James P. D'Alessio Inc.
We don't have a tool allowance, and we avoid having employee-owned power tools on the job. Instead, our lead carpenters drive company vans that are stocked with company-owned power tools. The company also provides and maintains any necessary safety equipment.
The only power tools we expect employees to provide are smaller items such as cordless drills. We give new employees a list of tools we require them to own. The list starts out very basic — mostly items that they would carry in their toolbelt. At certain time increments, the list increases to include levels, chisels, etc. Generally, new hires with any experience already have the tools that we would require after two years, and then some.
Silver Spring, Md.
Our tool allowance varies by position. Lead carpenters can spend up to $400 a year, carpenters can spend up to $200 a year, and helpers and laborers can spend up to $100 a year. They can pay for the tools and give us the receipts for reimbursement, or they can charge them to the company and have the amount deducted from their paychecks.
Most guys make one big purchase with the allowance. It won't cover a really big tool, so they can also use company-owned tools such as table saws, big miter boxes, and nail guns. We find that most employees would rather use their own tools, and they take better care of them. To that end, separate from the tool allowance, we'll pay to repair and maintain employees' tools, assuming they use them heavily on our projects.
The Remodeling Co.
We don't have a “tool allowance,” per se. I tell all my employees that if they have a need for a specific tool, they should let me know. If it's something that will improve their efficiency or will allow them to do their jobs more safely, we purchase it for them.
We have found that our employees are pretty responsible with this; I don't recall any of them asking to purchase unnecessary tools.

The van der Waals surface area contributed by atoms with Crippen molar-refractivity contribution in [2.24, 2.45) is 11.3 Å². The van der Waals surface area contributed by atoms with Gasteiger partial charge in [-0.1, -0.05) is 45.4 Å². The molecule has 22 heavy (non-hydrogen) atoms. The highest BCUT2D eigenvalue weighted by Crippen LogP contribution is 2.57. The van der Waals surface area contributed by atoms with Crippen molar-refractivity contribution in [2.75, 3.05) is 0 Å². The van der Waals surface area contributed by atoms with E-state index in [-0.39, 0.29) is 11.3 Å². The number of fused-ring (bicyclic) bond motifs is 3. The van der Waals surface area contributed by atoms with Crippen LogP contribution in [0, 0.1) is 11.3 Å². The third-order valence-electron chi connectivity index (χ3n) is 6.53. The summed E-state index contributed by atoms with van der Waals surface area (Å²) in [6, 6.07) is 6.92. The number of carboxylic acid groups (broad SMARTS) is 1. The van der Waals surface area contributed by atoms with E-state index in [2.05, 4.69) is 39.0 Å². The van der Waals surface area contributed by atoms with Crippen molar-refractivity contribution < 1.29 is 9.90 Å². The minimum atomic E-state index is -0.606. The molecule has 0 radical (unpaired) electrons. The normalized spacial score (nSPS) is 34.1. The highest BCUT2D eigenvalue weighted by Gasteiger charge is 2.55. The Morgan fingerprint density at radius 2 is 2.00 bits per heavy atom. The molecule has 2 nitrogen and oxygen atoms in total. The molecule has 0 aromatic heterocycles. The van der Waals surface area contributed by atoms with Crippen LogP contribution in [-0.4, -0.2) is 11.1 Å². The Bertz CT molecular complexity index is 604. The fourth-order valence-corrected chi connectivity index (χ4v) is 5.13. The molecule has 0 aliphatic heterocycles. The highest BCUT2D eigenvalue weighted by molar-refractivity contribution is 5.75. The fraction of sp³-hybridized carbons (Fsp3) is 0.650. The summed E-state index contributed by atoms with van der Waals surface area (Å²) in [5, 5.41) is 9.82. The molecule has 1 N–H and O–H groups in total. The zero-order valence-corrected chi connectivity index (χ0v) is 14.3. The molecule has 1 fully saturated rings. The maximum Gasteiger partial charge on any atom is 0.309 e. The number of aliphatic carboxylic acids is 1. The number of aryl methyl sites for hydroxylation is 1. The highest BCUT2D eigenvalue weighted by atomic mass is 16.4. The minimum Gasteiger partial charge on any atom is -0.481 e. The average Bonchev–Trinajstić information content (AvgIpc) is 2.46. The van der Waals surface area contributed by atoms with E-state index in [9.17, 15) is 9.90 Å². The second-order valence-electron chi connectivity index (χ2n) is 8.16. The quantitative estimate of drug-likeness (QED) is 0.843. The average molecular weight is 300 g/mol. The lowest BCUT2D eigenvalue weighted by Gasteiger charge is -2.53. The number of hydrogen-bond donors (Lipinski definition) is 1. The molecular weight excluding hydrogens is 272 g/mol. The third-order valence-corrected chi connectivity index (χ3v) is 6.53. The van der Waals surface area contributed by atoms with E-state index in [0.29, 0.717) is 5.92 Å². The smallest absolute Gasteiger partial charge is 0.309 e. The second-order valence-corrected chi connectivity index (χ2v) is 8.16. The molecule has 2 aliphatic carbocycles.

My job supervisors are always on the lookout for tools that will help us do our jobs better. Recently, we bought a new compound miter saw and table saw, both on portable stands. We are currently researching portable vacuum systems that will attach to our various saws to help keep dust down on jobsites.
The Artisans Group
We give employees up to $750 per year for tools. The program's goal is to certify that all employees have the tools they need to complete their tasks as efficiently as possible, and to create an environment in which each tool is correctly maintained.
New employees are given a list of tools they are expected to carry. They buy the tools, then are reimbursed by submitting a tool allowance request form and a copy of purchase receipts. No pre-approval is required, but we would question a reimbursement request for items not related to remodeling work.
On a calendar year basis, we reimburse 100% of the first $200 an employee spends on tools. We reimburse 50% for purchases exceeding the initial $200, and we cap total reimbursements at $750 per employee per year. The slate is wiped clean at the end of each year; the employees must use the benefit or lose it.
Employees may keep tools purchased under the program, but when they leave, we review any tool reimbursements made during the six months prior to their departure. We then deduct a prorated amount of the reimbursements from their final paycheck.
Overall, the program has been successful. The Artisans Group enjoys having team members who are fully set up to do their jobs, and employees like having the tools they need.
F.H. Perry — Builder
We are primarily a management organization. Two of our 16 employees are “trade workers.” We really have no need for a tool policy. Our two lead carpenters have their own tools. The company owns some larger electric tools —bench saw, portable band saw, electric hammer, etc. — which get occasional use. We rely on subcontractors to supply most tools and equipment used on our projects.